I’ve chosen a group of pieces that I’m fortunate enough to have a personal connection to. It’s rare to have the opportunity to speak with an artist whose work you love, so I took this blog post as a chance to talk with Bernard Kester, an exhibition designer here at LACMA, about his textiles, which have been in rotation in the Art of the Americas Building. Bernard began designing textiles while an undergrad student at UCLA. The textiles were designed for a store on Robertson Blvd. Textiles eventually gave way to pottery and teaching (Bernard eventually became the Dean of the School of Art at UCLA). From his involvement with the California Design Collections to the simple beauty of the first floor of LACMA’s Ahmanson Building, Bernard’s enviable career plays out like the history of modernism itself.
Bernard Kester, Textile Length, "Cross Section," 1964, gift of Bernard Kester
Cross Section blew me away. The color palate, if described, sounds like it would never work. Yet as everyone here knows, Bernard is a master of color and he pulls it off. It manages to be comical and a bit grotesque simultaneously. When I first saw it I was reminded of the Visible Human Project, a 3-D rendered cross section of the human body which was done in 1994 by the U.S. National Library of Medicine.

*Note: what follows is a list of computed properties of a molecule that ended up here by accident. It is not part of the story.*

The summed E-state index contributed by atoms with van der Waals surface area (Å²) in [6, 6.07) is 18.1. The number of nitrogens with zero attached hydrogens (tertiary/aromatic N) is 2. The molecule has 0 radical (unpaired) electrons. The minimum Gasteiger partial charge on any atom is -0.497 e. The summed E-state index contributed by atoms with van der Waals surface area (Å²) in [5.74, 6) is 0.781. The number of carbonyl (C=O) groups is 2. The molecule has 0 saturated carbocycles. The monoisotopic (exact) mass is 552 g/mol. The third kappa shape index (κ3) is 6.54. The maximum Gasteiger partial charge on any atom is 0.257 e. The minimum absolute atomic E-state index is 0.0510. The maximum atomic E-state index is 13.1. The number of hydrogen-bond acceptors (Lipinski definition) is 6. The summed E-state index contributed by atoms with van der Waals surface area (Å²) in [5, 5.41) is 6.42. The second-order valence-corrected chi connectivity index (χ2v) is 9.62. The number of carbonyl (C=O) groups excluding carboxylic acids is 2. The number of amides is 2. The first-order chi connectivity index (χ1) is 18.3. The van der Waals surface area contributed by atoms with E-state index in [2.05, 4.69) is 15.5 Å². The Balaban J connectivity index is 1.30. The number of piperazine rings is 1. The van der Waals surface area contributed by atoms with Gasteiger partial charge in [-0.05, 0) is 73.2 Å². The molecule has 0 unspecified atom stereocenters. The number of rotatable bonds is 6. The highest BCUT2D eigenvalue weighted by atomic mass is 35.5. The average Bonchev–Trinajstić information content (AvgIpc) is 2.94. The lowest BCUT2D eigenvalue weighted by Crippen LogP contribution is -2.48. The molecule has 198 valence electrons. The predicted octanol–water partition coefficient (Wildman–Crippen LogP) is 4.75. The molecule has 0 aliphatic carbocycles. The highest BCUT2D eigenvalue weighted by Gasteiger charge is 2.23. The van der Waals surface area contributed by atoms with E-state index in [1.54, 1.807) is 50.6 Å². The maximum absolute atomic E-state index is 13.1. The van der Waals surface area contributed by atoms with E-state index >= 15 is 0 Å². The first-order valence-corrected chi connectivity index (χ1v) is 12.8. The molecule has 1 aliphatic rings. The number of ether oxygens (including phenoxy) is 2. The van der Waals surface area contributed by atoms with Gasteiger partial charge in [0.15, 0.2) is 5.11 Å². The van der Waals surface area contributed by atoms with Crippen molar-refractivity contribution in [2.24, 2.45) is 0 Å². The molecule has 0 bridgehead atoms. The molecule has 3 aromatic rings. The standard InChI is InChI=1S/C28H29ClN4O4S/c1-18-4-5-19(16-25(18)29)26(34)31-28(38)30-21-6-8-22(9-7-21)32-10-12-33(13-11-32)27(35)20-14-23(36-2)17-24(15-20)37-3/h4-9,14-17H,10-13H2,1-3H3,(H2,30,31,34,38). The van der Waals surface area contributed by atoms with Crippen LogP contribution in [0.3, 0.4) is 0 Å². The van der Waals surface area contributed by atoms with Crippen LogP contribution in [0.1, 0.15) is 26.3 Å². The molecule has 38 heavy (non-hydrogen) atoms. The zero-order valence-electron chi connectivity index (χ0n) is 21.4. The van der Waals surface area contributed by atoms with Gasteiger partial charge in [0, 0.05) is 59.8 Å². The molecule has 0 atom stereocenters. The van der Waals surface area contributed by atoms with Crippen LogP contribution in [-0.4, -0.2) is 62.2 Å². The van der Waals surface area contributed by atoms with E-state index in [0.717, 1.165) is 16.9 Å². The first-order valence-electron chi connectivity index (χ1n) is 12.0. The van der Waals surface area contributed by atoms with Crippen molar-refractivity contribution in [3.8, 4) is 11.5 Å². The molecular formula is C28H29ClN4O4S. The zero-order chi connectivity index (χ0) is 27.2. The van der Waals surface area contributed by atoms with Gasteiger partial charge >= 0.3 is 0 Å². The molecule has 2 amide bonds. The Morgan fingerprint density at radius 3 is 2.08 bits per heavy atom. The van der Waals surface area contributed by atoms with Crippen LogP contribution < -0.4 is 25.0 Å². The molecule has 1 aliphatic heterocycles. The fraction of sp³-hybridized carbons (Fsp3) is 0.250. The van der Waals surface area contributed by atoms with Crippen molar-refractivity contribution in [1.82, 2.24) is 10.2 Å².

The visual similarities are striking. I’m always attracted to art that intersects with science—throw in midcentury graphic design and I’m a goner! Cross Section scratches an aesthetic itch for me, like a dog having its belly rubbed.
I asked Bernard what he was looking at when designing his patterns, which all seem to reflect organic forms. Was science important? Where did the name come from? Mostly he seemed interested in what I had gleaned from them. I went on about biology and the natural world and dissection. “Hmm” he said. “No, I wasn’t looking at anything like that, but that’s interesting.” Then he added “Or it could have been a cut piece of cake, I don’t know.”
Michael Storc, Graphic Designer